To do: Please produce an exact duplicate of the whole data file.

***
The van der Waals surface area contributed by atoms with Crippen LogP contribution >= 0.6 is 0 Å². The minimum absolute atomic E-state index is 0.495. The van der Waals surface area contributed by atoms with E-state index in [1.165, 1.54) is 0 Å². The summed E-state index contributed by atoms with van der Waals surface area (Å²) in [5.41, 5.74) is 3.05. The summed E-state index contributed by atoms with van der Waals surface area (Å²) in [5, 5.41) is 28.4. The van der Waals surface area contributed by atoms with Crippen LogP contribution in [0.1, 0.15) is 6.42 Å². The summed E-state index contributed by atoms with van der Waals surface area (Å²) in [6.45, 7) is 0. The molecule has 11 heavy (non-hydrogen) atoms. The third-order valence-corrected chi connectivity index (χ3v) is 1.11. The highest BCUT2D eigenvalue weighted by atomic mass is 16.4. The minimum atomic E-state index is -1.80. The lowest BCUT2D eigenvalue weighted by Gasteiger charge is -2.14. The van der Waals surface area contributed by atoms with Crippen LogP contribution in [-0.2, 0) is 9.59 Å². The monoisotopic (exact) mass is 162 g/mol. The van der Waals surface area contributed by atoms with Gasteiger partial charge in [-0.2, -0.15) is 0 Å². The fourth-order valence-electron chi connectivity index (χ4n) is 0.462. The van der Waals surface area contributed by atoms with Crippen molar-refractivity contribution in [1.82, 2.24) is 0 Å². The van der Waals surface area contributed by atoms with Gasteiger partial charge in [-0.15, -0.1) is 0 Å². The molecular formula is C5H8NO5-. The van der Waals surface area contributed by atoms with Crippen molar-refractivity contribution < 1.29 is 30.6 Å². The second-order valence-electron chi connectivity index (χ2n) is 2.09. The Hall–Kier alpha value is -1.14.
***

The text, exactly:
The van der Waals surface area contributed by atoms with Crippen LogP contribution >= 0.6 is 0 Å². The minimum absolute atomic E-state index is 0.495. The van der Waals surface area contributed by atoms with E-state index in [1.165, 1.54) is 0 Å². The summed E-state index contributed by atoms with van der Waals surface area (Å²) in [5.41, 5.74) is 3.05. The summed E-state index contributed by atoms with van der Waals surface area (Å²) in [5, 5.41) is 28.4. The van der Waals surface area contributed by atoms with Crippen LogP contribution in [0.1, 0.15) is 6.42 Å². The summed E-state index contributed by atoms with van der Waals surface area (Å²) in [6.45, 7) is 0. The molecule has 11 heavy (non-hydrogen) atoms. The third-order valence-corrected chi connectivity index (χ3v) is 1.11. The highest BCUT2D eigenvalue weighted by atomic mass is 16.4. The minimum atomic E-state index is -1.80. The lowest BCUT2D eigenvalue weighted by Gasteiger charge is -2.14. The van der Waals surface area contributed by atoms with Crippen LogP contribution in [-0.2, 0) is 9.59 Å². The monoisotopic (exact) mass is 162 g/mol. The van der Waals surface area contributed by atoms with Gasteiger partial charge in [-0.2, -0.15) is 0 Å². The fourth-order valence-electron chi connectivity index (χ4n) is 0.462. The van der Waals surface area contributed by atoms with Crippen molar-refractivity contribution in [1.82, 2.24) is 0 Å². The van der Waals surface area contributed by atoms with Gasteiger partial charge in [-0.15, -0.1) is 0 Å². The molecular formula is C5H8NO5-. The van der Waals surface area contributed by atoms with Crippen molar-refractivity contribution < 1.29 is 30.6 Å². The second-order valence-electron chi connectivity index (χ2n) is 2.09. The Hall–Kier alpha value is -1.14.